Libya’s recognized government conducted air strikes against rival government forces trying to seize major oil ports in the east and against targets in the west on Monday, witnesses said.
Libya has had two governments and parliaments since a group called Libya Dawn seized the capital Tripoli in August. The recognized prime minister, Abdullah al-Thinni, was forced to withdraw to the east.
Both sides are allied to brigades which helped topple Muammar Gaddafi in 2011 and now vie for political power and a share of the vast oil reserves in a conflict Western powers fear might tear apart the North African country.
A force allied to the Tripoli-based rival government, who opponents say has links to Islamists, launched an offensive on Saturday to take eastern Libyan oil facilities.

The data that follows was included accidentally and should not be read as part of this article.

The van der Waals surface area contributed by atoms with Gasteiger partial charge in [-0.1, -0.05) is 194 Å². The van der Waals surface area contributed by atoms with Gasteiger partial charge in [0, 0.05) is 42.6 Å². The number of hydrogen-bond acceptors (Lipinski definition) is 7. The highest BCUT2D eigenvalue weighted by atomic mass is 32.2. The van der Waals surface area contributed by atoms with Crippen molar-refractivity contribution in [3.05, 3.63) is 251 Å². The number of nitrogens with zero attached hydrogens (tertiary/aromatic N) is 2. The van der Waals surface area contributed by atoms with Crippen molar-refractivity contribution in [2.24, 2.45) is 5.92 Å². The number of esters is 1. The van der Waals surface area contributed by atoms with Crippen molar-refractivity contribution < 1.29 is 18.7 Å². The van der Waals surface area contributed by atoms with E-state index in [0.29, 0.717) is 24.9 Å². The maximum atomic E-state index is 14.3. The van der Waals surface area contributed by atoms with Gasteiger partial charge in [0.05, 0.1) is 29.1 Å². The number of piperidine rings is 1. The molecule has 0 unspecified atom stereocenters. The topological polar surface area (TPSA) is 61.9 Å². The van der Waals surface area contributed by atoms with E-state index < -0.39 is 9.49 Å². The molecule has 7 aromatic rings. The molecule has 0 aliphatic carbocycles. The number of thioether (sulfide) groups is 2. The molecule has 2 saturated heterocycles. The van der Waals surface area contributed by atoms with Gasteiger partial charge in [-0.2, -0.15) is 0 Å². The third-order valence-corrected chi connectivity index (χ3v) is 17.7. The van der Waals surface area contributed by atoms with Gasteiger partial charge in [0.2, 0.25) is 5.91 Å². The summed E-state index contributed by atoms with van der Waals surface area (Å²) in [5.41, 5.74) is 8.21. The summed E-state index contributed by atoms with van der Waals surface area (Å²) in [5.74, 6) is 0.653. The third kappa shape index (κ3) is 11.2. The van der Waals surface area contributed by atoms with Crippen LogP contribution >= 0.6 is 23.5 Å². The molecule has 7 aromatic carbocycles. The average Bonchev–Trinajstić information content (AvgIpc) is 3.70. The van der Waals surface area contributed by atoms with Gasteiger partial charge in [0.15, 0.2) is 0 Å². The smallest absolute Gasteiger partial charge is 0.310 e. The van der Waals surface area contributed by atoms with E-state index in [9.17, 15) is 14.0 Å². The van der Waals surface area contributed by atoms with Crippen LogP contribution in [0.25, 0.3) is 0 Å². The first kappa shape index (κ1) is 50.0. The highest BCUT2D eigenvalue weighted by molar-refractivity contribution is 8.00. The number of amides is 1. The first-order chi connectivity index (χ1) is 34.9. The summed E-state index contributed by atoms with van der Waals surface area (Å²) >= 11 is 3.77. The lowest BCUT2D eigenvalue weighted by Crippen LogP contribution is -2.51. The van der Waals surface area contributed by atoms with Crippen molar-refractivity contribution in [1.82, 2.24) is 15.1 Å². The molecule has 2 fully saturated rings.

A force loyal to Thinni flew air strikes against those rival government troops, located some 40 km (25 miles) from Es Sider oil port, its air force commander Saqer al-Joroushi said. The Tripoli-based government said its troops controlled all roads leading to the country’s biggest oil port.
Some 800 km (500 miles) to the west, an air strike also targeted the town of Zuwara near the border to Tunisia, witnesses said. But the rival government kept control of the main crossing in Ras Jdir.